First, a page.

And one thing a coach can do is to help you become a better coach yourself. For instance, as you learn how to create meaningful, measurable goals for your agency – you can adapt that strategy for individual advisors. By helping them develop realistic goals, you’ll enable your advisors to realize their own visions while also bringing you closer to reaching your own agency wide objectives. Likewise, a good coach will give you useful tips on how to better manage time and simplify the way you work, all of which you can pass on to field agents. Every good coach recognizes that he or she can always learn something more. I still attend CEO summits both inside and out of the financial services industry, participate in study groups and spend time sharing ideas and getting feedback from a very successful former CEO. The bottom line is if you show your advisors you will never stop learning and growing, they will adopt the same attitude.

Consider Additional Outside Help

Investing in a coach is just one example of investing in something that will benefit you and your agency in the long run. As part of running a business, you also will need to fall back on subject matter experts in technology, accounting, marketing, and recruiting, to name a few. Depending on the size of your agency, you may even want to add these specialists to your staff. But if your agency is still growing, consultants may be a good option.

   This approach is attractive from a lot of perspectives. First and most obvious, you can call on consultants on an as-needed basis. This eliminates the salary and the associated costs that go along with employing someone full-time. Plus, in today’s global economy you can literally hire the best talent to meet your needs regardless of where they live and work.

   For instance, I’ve had both a PR specialist and a freelance writer who have worked with me for several years. They know me and understand how I work, and I know and trust both of them.

   Whether you are hiring consultants, managers, salespeople, or staff, you are making not only a financial investment but also a personal investment in the people you choose to work with. For all of you to find success, you need to trust them and they need to trust you. So get to know them. Ask them about their lives, their interests, and their families to show them that what you are achieving together is more than just business for you. If they feel close to you and know you care about them, they will work harder for you.

Another Key Investment: Your Time

When I took over the management of an already-established agency in 1985, I had an ambitious goal: to take it from a $1.4 million fledgling business to a $5 million thriving enterprise. I had become an accomplished salesperson, manager, and entrepreneur, but had been largely working for myself. I realized I could not build this agency alone, so I focused on establishing strong relationships with my agents and managers.

   I began holding Saturday workshops for agents once or twice a month to gain a greater understanding of who my agents were and to offer advice on how to succeed in this business. Sessions were typically from 9:00 a.m. to noon on Saturday mornings, and focused on a particular topic such as handling objections or effective prospecting. Twenty-five to 30 agents attended each session, and sometimes I would take them out to lunch or to an event afterward.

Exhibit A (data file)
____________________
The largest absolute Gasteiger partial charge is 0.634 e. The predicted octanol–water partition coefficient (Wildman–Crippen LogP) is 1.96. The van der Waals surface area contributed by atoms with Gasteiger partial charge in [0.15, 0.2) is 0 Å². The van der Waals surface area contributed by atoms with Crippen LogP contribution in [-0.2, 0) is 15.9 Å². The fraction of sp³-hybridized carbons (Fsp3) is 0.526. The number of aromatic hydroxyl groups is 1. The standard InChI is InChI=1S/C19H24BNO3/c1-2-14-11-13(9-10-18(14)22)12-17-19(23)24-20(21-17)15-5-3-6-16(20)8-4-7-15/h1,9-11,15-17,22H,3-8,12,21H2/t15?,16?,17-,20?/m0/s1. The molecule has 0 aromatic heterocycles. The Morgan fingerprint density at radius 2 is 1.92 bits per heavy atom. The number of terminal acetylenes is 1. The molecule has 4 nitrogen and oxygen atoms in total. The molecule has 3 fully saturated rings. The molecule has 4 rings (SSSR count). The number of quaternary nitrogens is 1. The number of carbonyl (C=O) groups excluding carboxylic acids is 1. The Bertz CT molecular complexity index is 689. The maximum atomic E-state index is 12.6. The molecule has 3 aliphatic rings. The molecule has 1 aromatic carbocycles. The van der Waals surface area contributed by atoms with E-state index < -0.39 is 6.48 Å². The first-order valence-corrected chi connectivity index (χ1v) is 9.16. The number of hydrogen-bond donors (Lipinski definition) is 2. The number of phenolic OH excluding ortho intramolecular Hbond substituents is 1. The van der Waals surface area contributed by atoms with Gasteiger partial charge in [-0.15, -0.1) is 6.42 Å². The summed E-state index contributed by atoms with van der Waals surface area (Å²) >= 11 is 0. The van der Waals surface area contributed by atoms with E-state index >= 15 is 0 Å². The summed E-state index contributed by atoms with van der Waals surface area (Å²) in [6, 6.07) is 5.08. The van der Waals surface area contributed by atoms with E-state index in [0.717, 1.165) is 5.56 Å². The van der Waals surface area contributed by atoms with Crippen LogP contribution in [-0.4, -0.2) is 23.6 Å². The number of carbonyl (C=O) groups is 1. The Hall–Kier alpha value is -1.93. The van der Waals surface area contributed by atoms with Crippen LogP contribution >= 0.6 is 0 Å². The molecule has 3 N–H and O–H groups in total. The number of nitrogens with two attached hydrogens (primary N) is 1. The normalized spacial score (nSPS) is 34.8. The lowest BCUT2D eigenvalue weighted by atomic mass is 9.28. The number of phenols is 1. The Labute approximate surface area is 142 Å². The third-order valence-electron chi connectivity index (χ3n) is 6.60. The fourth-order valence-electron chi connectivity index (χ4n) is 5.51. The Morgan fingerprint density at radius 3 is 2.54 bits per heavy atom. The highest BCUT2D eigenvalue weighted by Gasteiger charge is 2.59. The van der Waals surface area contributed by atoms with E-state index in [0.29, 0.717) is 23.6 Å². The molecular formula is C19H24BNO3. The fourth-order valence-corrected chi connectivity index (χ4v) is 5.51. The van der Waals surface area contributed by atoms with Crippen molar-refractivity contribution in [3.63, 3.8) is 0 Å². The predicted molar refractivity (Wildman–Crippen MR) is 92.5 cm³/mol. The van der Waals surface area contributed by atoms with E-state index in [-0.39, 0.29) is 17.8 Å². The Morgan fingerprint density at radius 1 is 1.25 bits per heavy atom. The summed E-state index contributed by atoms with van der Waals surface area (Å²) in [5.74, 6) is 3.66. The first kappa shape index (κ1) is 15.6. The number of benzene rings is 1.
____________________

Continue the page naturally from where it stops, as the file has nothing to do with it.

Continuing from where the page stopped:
These workshops offered my agents a more relaxed atmosphere to ask questions and learn from me and other managers and senior associates without the normal workday distractions and interruptions. Meeting outside the typical business setting helped me get to know my agents personally and see their strengths and weaknesses, so I knew where to help with further training or coaching.

   In addition, for the more seasoned associates I held smaller study groups, with 10 to 12 participants. These typically took place in the late afternoon or early evening during the week and focused on growth strategies instead of selling techniques. For instance, we might discuss the value of giving back to the community or how a salesperson could reinvent himself or herself if business was slowing.

   Time is the most precious commodity we have today, but making yourself available on weekends and other “off-hour” times clearly illustrates your commitment to the agency and to the people who are a part of it. As your business continues to be successful, your agents will see that this kind of commitment pays off and will want to show you the same. It will also help you build the loyal team you need to take your agency where you want it to go.

Just Do It: Task the Risk

You’ve spent your career selling people on the value of investing in life and disability insurance or other financial services. You are, in essence, telling clients that they need to take the risk of investing in themselves and their families by investing their trust in you and their money in your services. And over the course of your career, I’m sure you have met people who regret not having taken that risk when they had the chance.

   Reaching out for business success is a risk as well. It’s risky to invest in a coach in the hope of growing personally and professionally. It’s risky to hire people you don’t know well to help run your agency. It’s risky to try to build relationships with the people who work with you every day. And it’s certainly risky to put your hard-earned money on the line for any unknown outcome.

   But the fact is, real rewards don’t come without risk. That’s why so many agencies in our industry reach a certain level of success and stay there. It’s easier to play it safe and remain comfortable than it is to take the risks required for real success. Taking the risk of investing in yourself can make the difference.